Lists. A great way to organize the people you follow and discover new and interesting accounts.
So says the banner appearing at the top of my twitter page on twitter.com. So, I decided to give lists a try and see what use I could make of them.
A twitter list allows you to create a group of people that you can follow all at once, without necessarily following each person individually. When you look at the twitter page for that list, you see all the tweets from only that group of people.
My first thought was that it might be useful to create a celt09 list, containing the participants from our Learning Technologies module in the Postgraudate Diploma in Academic Practice. (You can find this list at sharonlflynn/celt09.) Until then, we had been using a hashtag (#celt09) to filter course-related tweets. Having used this list for a week, I can now observe:
- This is great for following members of the group with locked (private) Twitter accounts. Their tweets, even using the #celt09 hashtag, don't appear in the search, but do appear in my list.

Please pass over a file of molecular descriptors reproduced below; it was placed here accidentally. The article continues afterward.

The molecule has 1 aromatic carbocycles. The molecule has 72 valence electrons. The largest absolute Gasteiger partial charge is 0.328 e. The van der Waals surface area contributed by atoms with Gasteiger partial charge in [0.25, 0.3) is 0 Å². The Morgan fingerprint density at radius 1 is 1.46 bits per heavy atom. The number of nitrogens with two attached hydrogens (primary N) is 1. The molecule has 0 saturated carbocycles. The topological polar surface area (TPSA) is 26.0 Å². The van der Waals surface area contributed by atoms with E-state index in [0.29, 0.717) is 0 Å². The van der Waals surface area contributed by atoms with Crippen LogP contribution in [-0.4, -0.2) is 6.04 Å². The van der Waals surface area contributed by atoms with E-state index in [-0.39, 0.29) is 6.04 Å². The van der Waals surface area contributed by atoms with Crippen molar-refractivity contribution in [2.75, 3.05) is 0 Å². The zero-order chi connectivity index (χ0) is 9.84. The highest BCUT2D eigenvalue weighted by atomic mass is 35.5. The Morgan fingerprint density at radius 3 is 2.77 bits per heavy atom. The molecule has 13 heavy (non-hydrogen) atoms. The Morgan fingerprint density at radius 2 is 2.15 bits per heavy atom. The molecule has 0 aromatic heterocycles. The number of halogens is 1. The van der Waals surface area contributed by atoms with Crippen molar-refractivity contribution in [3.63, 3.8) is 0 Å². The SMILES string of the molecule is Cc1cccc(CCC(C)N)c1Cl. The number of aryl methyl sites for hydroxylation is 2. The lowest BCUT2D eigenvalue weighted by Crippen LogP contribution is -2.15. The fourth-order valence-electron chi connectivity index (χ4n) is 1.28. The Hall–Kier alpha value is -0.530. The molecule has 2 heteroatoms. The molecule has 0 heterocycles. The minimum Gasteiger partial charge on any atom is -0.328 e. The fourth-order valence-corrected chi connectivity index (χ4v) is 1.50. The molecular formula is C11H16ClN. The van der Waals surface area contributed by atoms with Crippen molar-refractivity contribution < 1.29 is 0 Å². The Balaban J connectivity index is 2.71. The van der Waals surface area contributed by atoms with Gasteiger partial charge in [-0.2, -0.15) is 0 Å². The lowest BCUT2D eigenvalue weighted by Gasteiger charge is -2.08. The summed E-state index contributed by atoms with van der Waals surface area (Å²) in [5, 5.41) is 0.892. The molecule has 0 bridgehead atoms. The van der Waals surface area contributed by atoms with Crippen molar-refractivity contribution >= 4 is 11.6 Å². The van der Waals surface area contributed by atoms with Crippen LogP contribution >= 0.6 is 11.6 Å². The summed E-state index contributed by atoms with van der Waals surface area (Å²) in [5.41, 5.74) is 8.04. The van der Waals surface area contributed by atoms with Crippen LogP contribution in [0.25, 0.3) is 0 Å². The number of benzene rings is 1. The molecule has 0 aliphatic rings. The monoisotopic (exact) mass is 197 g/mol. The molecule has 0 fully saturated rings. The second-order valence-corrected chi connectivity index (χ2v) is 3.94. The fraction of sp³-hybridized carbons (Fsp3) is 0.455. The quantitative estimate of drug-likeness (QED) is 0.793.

- Sometimes participants forget to use the #celt09 hashtag, but I still see their tweets in the list. That's another thumbs up for lists!
- Most of the class participants are new to Twitter, so most of their tweets are currently course related. Thus, most of the tweets in the list are related to the course. But this is not always going to be the case.
- Sometimes other Twits (no offence) reply to the class using the #celt09 hashtag, making a (potentially valuable) contribution. These don't appear in the list. That's a disadvantage of lists!
For the moment, I'm going to combine my use of the hashtag with the list, so that I can see everybody and see what everybody is saying about the course.
One area where lists might give added value is around the participants in a conference. Here the list is a short-term artefact, and might result in something close to the theme of the conference. It couldn't replace the conference hashtag though, which has become such a useful backchannel, allowing those not at the conference to follow and participate.